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Boston’s Mayor-elect Marty Walsh
Photo: Strategies for Children

Two new mayors will take the oath of office in both Boston and New York. So expect to see these men — Marty Walsh and Bill de Blasio — change the face of education in their cities, a news story in Education Week advises.

“Both cities’ school systems are under mayoral control. Both new mayors will select new executives to run the schools,” the article says. “And both cities still have enormous education challenges to tackle. Large achievement gaps—including in graduation rates—stubbornly persist between black and Latino students and their white and Asian peers.”

As Mayor Thomas Menino leaves office and Walsh steps in, look for “more subtle changes to the 57,000-student school system, which has generally experienced less upheaval in its school improvement efforts than other major urban districts,” the Education Week article says. (more…)

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Marty Walsh  Photo: Strategies for Children

Marty Walsh
Photo: Strategies for Children

Now that Marty Walsh is the mayor-elect, he’s eager to get democratic conversations started, so he’s launched boston14.org, a transition website where people can share their ideas about the future of Boston.

“The exciting but hard work to continue to move Boston forward begins now. I ask for your help, your ideas and your energy to help me, as we make Boston the best she can be,” Walsh says in a quote on the website. “Ours is not an easy task, but by working together, as One Boston, our great city can prosper like never before.

Together, we will make Boston the hub of opportunity for all.”

As he explained in last month’s mayor’s forum on early education at the Children’s Museum, Walsh understands that early education and care programs can educate parents and help children.

Now advocates can use the “Share Your Ideas” section of Walsh’s website to make comments or even upload PDFs. This is a great opportunity to let Walsh know that high-quality early education care and third grade reading proficiency should be among his highest priorities.
(more…)

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Election Day Results

Yesterday was election day in communities across Massachusetts and the country. For results for your community, please visit your local city or town website.

Congratulations to the next mayor of Boston, Representative Marty Walsh. We look forward to working with you on behalf of young children and families. Thanks to John Connolly for highlighting the importance of education during the campaign.

Also, congratulations to Holyoke Mayor Alex Morse on his reelection.

MA readers, be sure to send notes of congratulations to the elected officials who won in your community. This is a fantastic opportunity to build a relationship and share your commitment to young children.

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Photo: United Way of Massachusetts Bay and Merrimack Valley

Photo: United Way of Massachusetts Bay and Merrimack Valley

More than 200 people came to the Boston Children’s Museum last Thursday night to attend “Conversation with the Boston Mayoral Candidates – Early Childhood and Education: Closing the Achievement and Opportunity Gaps.”  Strategies for Children, Boston Children’s Museum, Thrive in 5 and United Way of Massachusetts Bay and Merrimack Valley cosponsored the event along with 31 other organizations.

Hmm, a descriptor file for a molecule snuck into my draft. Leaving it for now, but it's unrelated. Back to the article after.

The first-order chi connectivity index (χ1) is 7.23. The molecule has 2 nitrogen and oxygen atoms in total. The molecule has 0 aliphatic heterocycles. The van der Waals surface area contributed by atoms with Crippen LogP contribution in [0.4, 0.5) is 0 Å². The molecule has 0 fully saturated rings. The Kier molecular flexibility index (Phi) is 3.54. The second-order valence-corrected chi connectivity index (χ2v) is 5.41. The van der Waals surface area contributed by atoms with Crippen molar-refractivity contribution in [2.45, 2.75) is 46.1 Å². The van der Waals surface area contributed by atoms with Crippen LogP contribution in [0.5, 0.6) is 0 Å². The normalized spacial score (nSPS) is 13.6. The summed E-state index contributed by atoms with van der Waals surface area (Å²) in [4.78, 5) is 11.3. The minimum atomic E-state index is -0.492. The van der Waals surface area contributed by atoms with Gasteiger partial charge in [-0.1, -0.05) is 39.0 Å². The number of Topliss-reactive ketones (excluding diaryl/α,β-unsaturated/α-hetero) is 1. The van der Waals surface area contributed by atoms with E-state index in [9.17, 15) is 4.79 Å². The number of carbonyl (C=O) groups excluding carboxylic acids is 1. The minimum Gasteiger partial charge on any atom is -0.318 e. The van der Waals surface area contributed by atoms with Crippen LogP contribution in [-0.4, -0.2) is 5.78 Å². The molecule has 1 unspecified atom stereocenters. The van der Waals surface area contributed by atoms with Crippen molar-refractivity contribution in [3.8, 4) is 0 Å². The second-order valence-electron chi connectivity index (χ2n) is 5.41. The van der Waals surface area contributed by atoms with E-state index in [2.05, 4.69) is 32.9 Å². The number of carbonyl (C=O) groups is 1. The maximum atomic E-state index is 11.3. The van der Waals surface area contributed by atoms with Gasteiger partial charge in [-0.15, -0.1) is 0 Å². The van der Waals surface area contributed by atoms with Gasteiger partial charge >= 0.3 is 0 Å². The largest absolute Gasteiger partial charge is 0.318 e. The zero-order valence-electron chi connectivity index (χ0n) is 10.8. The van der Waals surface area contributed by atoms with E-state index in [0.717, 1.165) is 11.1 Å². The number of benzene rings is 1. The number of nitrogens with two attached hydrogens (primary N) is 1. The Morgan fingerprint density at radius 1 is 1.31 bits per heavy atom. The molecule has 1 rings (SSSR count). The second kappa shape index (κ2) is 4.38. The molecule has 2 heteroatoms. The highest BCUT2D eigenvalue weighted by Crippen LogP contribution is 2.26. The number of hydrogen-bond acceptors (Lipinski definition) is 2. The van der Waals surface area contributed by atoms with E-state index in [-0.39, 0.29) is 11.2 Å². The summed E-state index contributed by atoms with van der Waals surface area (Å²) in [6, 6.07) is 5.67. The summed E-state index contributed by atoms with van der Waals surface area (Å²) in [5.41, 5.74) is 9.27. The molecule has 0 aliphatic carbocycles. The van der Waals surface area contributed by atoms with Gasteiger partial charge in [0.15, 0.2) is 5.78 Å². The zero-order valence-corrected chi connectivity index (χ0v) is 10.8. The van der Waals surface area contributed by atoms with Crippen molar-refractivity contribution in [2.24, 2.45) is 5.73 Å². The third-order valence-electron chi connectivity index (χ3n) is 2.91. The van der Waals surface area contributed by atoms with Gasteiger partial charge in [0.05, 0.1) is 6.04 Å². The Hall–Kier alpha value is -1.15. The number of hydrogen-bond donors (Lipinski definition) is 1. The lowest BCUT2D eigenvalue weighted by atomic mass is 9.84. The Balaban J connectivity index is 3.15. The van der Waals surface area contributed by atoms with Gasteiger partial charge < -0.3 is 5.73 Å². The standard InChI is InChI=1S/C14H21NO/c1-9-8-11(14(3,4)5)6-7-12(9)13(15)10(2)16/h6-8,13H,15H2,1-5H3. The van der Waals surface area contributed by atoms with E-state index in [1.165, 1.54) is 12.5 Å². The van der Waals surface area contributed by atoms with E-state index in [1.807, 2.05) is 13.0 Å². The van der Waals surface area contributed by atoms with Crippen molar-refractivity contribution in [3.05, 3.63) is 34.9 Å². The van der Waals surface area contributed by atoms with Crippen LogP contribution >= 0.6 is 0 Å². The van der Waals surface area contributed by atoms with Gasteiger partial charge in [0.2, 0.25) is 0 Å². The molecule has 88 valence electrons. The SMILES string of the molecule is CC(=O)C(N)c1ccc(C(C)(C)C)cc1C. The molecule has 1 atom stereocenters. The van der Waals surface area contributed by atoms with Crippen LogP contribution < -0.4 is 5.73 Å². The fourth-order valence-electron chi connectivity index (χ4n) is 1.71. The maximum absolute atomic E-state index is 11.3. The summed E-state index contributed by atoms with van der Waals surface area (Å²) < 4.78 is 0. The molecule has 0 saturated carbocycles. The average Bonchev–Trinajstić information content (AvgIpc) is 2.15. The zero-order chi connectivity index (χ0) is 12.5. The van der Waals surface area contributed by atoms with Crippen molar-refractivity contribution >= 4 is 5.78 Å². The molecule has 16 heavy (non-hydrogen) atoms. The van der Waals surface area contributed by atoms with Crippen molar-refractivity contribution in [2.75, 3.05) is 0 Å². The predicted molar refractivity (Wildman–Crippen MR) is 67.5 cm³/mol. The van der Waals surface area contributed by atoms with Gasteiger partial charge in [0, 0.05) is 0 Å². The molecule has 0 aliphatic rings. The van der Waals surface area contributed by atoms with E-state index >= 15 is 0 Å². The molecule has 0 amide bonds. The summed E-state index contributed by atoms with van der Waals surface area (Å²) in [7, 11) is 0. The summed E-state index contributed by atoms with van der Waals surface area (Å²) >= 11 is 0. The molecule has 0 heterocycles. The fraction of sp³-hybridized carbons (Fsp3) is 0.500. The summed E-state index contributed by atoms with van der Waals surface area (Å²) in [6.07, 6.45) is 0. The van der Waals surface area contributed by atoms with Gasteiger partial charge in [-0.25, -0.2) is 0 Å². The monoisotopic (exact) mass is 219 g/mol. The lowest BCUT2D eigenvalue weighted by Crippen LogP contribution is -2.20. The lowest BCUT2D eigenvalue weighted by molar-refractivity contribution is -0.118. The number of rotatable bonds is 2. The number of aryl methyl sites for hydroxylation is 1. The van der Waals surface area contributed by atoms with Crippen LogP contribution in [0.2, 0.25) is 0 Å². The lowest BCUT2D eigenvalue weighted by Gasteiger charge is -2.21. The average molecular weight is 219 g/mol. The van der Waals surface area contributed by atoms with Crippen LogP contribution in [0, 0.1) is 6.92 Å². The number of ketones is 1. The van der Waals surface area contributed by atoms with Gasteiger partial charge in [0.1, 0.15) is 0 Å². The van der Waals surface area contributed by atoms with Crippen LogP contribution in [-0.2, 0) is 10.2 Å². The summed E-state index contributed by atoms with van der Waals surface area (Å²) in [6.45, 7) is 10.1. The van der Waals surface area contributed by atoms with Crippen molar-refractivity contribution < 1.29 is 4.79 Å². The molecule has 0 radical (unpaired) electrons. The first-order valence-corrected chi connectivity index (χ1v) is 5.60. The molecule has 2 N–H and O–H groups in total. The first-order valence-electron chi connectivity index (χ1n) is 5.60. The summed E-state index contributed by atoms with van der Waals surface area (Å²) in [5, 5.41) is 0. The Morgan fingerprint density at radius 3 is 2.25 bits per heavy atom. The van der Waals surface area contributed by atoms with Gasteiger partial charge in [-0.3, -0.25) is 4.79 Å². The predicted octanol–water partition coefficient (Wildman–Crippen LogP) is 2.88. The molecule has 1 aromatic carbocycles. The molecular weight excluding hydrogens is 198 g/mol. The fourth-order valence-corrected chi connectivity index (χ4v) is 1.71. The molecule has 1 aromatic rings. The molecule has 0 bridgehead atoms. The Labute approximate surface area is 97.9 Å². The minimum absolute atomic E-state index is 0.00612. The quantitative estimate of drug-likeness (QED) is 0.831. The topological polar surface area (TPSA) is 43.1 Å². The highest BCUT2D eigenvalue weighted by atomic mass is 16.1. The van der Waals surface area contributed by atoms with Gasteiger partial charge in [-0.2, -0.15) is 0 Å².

Both candidates – City Councilor John Connolly and State Representative Marty Walsh — participated, each on stage separately. Candidates answered questions posed by the night’s moderator, WBZ political reporter Jon Keller, and from the audience, which included early educators, providers, pediatricians, college students, professors of higher education, teachers, advocates, and citizens.

As Carolyn Lyons, the president and CEO of Strategies for Children, explained to the audience in her introduction, the forum builds on the momentum that has been fueled by early education proposals from Governor Deval Patrick and other governors,  the Massachusetts legislature and President Obama’s bold proposal to expand preschool programs nationally.

The candidates were asked to come prepared to articulate their vision for Boston’s children and families and discuss what they would do for children and families should they become mayor. They responded by (more…)

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Mayor Logo

This Thursday, October 24, from 6:00 – 9:00 p.m., the Boston Children’s Museum hosts a Conversation with the Boston Mayoral Candidates. Jon Keller, WBZ-TV News’ Political Analyst will moderate the conversation.

To retain Boston’s status as an economic leader and hub of innovation in the years ahead, the next Mayor must improve educational outcomes for the city’s children. The achievement gap is evident long before children enter school, and we will not succeed in closing it unless we target resources to improve early learning and healthy child development.

Join us for a conversation with the two candidates running for Mayor and hear more about their vision for children and families in Boston.

This event is sponsored by: Boston Children’s Museum, Strategies for Children, Thrive in 5, and United Way of MA Bay and Merrimack Valley.

Co-sponsors to date include:  ABCD ● Associated Early Care and Education ● BOSTnet  ● Boston After School and Beyond ● Boston Association for the Education of Young Children ● Boston Children’s Hospital  ● Boston Opportunity Agenda ● Boys and Girls Club of Dorchester ● Catholic Charities of Boston  ● Cradles to Crayons ● The Children’s Trust ● Dudley Street Neighborhood Initiative ● Ellis Memorial & Eldredge House, Inc ● Families First Parenting Programs ● Family Nurturing Center of Massachusetts   ● Family Service of Greater Boston ● Friends of the Children – Boston ● Generations Incorporated ● Horizons for Homeless Children ● Jumpstart ● MA Afterschool Partnership ● MA Association for Early Education and Care ● Massachusetts Chapter of the American Academy of Pediatrics ● MA Kids Count ● MA Head Start Association ● Raising A Reader MA ● Reach Out and Read ● Room to Grow ● United South End Settlements ● Wheelock College

For more information, please contact tdosremedios@strategiesforchildren.org

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Photo: Alessandra Hartkopf for Strategies for Children